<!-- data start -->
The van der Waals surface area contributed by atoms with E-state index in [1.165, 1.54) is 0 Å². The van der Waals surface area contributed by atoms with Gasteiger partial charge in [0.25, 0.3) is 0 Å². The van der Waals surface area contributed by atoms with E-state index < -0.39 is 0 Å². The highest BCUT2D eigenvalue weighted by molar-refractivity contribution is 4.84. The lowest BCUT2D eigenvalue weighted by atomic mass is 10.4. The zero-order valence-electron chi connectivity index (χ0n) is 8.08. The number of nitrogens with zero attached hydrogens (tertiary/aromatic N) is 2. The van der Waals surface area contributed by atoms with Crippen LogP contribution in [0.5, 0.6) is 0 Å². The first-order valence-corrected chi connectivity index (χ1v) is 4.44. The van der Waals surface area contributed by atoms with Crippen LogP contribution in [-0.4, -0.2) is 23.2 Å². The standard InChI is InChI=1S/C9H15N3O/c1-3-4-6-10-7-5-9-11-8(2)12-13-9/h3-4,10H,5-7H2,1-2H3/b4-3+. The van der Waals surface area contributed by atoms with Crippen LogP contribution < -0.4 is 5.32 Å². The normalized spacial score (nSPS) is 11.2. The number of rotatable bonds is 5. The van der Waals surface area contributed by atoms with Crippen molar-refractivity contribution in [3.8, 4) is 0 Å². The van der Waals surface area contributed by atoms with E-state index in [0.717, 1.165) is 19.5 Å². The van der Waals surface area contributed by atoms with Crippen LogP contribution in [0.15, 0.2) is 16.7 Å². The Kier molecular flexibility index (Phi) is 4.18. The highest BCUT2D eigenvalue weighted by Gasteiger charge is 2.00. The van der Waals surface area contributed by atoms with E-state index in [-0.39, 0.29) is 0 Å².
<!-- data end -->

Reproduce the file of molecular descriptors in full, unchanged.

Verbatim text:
The van der Waals surface area contributed by atoms with E-state index in [1.165, 1.54) is 0 Å². The van der Waals surface area contributed by atoms with Gasteiger partial charge in [0.25, 0.3) is 0 Å². The van der Waals surface area contributed by atoms with E-state index < -0.39 is 0 Å². The highest BCUT2D eigenvalue weighted by molar-refractivity contribution is 4.84. The lowest BCUT2D eigenvalue weighted by atomic mass is 10.4. The zero-order valence-electron chi connectivity index (χ0n) is 8.08. The number of nitrogens with zero attached hydrogens (tertiary/aromatic N) is 2. The van der Waals surface area contributed by atoms with Crippen LogP contribution in [0.5, 0.6) is 0 Å². The first-order valence-corrected chi connectivity index (χ1v) is 4.44. The van der Waals surface area contributed by atoms with Crippen LogP contribution in [-0.4, -0.2) is 23.2 Å². The standard InChI is InChI=1S/C9H15N3O/c1-3-4-6-10-7-5-9-11-8(2)12-13-9/h3-4,10H,5-7H2,1-2H3/b4-3+. The van der Waals surface area contributed by atoms with Crippen LogP contribution < -0.4 is 5.32 Å². The normalized spacial score (nSPS) is 11.2. The number of rotatable bonds is 5. The van der Waals surface area contributed by atoms with Crippen molar-refractivity contribution in [3.8, 4) is 0 Å². The van der Waals surface area contributed by atoms with E-state index in [0.717, 1.165) is 19.5 Å². The van der Waals surface area contributed by atoms with Crippen LogP contribution in [0.15, 0.2) is 16.7 Å². The Kier molecular flexibility index (Phi) is 4.18. The highest BCUT2D eigenvalue weighted by Gasteiger charge is 2.00. The van der Waals surface area contributed by atoms with E-state index in [-0.39, 0.29) is 0 Å².